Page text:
The Galapagos Islands are located at the Equator 1,000km or 600 nautical miles off the Ecuadorian coast in South America. They consist of 61 islands and islets, with 13 main islands. The total land area is 7,882 square kilometers within a marine reserve of 45,000 square kilometers. The 13 main islands are Baltra, Española, Fernandina, Floreana, Genovesa, Isabela, Marchena, Pinta, Pinzon, San Cristobal, Santa Cruz, Santa Fe, and Santiago.
The Galapagos sprouted out of the Pacific from a sub oceanic lava vent on the ocean floor. The same process created the Hawaiian Islands, and nowadays this process continues in both island groups.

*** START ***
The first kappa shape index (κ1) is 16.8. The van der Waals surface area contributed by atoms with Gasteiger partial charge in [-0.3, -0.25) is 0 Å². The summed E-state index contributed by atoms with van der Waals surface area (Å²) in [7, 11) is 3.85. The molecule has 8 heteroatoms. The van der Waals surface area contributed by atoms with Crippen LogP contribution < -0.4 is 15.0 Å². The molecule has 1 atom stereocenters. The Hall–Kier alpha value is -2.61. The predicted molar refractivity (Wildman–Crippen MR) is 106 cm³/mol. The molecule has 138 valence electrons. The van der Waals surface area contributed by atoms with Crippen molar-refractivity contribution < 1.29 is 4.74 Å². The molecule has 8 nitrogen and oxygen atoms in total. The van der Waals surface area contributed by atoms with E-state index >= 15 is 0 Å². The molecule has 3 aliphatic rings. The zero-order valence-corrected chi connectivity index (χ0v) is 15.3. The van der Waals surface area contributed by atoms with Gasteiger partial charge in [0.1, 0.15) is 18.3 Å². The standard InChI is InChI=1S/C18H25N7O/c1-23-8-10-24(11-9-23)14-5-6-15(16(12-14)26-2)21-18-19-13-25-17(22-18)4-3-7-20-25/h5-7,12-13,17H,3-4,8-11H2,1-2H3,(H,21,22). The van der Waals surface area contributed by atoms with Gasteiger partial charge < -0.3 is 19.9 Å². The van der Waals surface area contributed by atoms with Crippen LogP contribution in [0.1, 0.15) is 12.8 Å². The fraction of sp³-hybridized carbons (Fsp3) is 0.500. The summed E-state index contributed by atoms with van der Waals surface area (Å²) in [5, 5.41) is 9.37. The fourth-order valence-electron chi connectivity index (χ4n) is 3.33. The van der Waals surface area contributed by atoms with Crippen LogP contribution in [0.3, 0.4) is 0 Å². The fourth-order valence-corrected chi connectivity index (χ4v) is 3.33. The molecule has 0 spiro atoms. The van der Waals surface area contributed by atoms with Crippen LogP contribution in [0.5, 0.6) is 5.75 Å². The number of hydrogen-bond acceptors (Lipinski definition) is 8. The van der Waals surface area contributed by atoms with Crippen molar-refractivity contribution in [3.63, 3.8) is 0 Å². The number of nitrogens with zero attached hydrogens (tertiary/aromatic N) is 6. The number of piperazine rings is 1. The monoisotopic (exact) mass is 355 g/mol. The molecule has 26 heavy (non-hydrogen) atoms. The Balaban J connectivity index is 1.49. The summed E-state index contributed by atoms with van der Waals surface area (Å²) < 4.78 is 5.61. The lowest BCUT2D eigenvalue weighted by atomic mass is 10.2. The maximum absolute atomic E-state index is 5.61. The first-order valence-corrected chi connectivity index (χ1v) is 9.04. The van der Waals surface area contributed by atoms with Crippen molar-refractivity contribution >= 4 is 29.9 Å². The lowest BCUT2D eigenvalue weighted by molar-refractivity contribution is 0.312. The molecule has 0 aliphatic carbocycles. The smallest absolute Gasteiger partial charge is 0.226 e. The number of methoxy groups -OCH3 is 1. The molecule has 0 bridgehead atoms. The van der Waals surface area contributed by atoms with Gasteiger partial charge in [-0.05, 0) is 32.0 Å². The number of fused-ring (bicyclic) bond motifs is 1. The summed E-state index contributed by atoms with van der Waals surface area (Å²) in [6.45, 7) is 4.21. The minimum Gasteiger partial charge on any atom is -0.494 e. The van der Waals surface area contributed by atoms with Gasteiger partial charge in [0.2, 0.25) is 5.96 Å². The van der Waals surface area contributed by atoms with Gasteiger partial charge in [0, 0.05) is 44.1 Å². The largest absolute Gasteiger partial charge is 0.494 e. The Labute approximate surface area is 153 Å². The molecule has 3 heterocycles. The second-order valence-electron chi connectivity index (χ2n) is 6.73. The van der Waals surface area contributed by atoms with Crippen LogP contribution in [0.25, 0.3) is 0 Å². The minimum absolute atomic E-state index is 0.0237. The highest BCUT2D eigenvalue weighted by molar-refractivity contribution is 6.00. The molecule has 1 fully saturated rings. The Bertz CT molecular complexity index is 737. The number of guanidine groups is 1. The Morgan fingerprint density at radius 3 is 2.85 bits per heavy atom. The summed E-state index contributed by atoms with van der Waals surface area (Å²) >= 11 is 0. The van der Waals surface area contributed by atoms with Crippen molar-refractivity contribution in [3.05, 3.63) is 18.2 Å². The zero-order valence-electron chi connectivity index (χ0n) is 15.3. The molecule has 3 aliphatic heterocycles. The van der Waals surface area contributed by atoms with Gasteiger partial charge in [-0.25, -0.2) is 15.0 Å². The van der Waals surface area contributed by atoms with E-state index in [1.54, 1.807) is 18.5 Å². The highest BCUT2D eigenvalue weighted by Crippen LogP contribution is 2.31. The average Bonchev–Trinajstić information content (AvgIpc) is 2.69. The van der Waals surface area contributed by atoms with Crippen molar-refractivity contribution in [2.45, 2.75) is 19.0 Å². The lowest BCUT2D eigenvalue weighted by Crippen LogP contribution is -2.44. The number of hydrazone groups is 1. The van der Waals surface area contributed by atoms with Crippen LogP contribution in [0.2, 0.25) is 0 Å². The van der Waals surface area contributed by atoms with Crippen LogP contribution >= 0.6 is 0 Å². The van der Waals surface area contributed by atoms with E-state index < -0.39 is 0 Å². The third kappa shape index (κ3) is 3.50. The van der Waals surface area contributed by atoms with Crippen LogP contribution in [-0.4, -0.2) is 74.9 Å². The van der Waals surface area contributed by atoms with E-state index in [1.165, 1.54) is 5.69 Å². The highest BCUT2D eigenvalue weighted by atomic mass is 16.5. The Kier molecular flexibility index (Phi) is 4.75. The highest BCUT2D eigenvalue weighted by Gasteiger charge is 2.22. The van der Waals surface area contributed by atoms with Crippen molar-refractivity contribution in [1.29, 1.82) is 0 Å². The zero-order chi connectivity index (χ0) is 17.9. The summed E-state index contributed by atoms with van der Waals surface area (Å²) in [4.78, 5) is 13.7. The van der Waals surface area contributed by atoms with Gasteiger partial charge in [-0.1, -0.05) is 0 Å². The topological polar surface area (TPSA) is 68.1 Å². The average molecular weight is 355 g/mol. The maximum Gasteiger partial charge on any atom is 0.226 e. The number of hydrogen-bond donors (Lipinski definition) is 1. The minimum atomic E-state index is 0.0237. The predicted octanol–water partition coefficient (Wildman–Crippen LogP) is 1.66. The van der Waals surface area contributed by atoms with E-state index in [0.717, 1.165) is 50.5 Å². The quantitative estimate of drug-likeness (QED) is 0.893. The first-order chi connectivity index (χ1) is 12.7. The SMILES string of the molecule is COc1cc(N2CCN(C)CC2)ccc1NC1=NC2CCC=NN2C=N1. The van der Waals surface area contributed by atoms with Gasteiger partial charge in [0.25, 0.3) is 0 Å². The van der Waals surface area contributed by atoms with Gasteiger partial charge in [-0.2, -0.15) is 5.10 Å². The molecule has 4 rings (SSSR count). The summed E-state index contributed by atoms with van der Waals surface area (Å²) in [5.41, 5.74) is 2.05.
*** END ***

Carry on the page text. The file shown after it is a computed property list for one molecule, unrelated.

Geologically these Islands are situated on one of the most active volcanic regions on earth: the Nazca Plate. Geographically, even though they are in the tropics, the islands are fortunate, since, they are not in the path of big storms or other natural phenomena.
Traveling to the Galapagos Islands is a way to step back in time, visiting a quiet, untouched place on earth. This paradise is the ideal place for those who want to be in a pure and natural habitat, enjoying natural history and wildlife.